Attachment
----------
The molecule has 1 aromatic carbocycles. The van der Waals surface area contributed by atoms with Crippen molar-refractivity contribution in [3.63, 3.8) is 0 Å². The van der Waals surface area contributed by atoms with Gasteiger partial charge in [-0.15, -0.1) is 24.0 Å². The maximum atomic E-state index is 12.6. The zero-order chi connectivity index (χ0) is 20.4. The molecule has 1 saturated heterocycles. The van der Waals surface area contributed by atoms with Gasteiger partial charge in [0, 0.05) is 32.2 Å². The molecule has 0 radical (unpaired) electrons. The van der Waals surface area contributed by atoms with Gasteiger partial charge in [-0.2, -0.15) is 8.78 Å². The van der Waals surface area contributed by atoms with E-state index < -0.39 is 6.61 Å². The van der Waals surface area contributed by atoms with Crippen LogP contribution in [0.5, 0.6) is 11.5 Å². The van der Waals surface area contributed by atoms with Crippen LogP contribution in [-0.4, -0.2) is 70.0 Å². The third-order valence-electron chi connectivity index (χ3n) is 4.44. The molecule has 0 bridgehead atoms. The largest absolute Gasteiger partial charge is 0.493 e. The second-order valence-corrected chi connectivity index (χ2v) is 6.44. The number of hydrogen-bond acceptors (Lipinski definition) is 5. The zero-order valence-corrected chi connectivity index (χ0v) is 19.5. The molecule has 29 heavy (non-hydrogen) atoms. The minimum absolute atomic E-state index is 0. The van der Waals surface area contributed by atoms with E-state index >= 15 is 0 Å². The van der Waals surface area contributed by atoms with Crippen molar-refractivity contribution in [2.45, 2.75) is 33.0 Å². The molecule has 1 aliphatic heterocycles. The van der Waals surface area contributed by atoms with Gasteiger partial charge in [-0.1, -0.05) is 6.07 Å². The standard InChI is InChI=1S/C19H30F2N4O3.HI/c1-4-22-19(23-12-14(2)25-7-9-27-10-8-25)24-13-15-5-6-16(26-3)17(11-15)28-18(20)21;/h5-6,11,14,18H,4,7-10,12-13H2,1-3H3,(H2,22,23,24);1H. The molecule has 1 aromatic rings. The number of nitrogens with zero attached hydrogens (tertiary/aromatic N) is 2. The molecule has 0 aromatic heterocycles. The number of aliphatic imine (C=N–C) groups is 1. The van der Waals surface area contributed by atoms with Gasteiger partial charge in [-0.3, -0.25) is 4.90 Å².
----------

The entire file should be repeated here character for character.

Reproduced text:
The molecule has 1 aromatic carbocycles. The van der Waals surface area contributed by atoms with Crippen molar-refractivity contribution in [3.63, 3.8) is 0 Å². The van der Waals surface area contributed by atoms with Gasteiger partial charge in [-0.15, -0.1) is 24.0 Å². The maximum atomic E-state index is 12.6. The zero-order chi connectivity index (χ0) is 20.4. The molecule has 1 saturated heterocycles. The van der Waals surface area contributed by atoms with Gasteiger partial charge in [0, 0.05) is 32.2 Å². The molecule has 0 radical (unpaired) electrons. The van der Waals surface area contributed by atoms with Gasteiger partial charge in [-0.2, -0.15) is 8.78 Å². The van der Waals surface area contributed by atoms with E-state index < -0.39 is 6.61 Å². The van der Waals surface area contributed by atoms with Crippen LogP contribution in [0.5, 0.6) is 11.5 Å². The van der Waals surface area contributed by atoms with Crippen LogP contribution in [-0.4, -0.2) is 70.0 Å². The third-order valence-electron chi connectivity index (χ3n) is 4.44. The molecule has 0 bridgehead atoms. The largest absolute Gasteiger partial charge is 0.493 e. The second-order valence-corrected chi connectivity index (χ2v) is 6.44. The number of hydrogen-bond acceptors (Lipinski definition) is 5. The zero-order valence-corrected chi connectivity index (χ0v) is 19.5. The molecule has 29 heavy (non-hydrogen) atoms. The minimum absolute atomic E-state index is 0. The van der Waals surface area contributed by atoms with E-state index >= 15 is 0 Å². The van der Waals surface area contributed by atoms with Crippen molar-refractivity contribution in [2.45, 2.75) is 33.0 Å². The molecule has 1 aliphatic heterocycles. The van der Waals surface area contributed by atoms with Gasteiger partial charge in [-0.1, -0.05) is 6.07 Å². The standard InChI is InChI=1S/C19H30F2N4O3.HI/c1-4-22-19(23-12-14(2)25-7-9-27-10-8-25)24-13-15-5-6-16(26-3)17(11-15)28-18(20)21;/h5-6,11,14,18H,4,7-10,12-13H2,1-3H3,(H2,22,23,24);1H. The molecule has 1 aromatic rings. The number of nitrogens with zero attached hydrogens (tertiary/aromatic N) is 2. The molecule has 0 aromatic heterocycles. The number of aliphatic imine (C=N–C) groups is 1. The van der Waals surface area contributed by atoms with Gasteiger partial charge in [-0.3, -0.25) is 4.90 Å².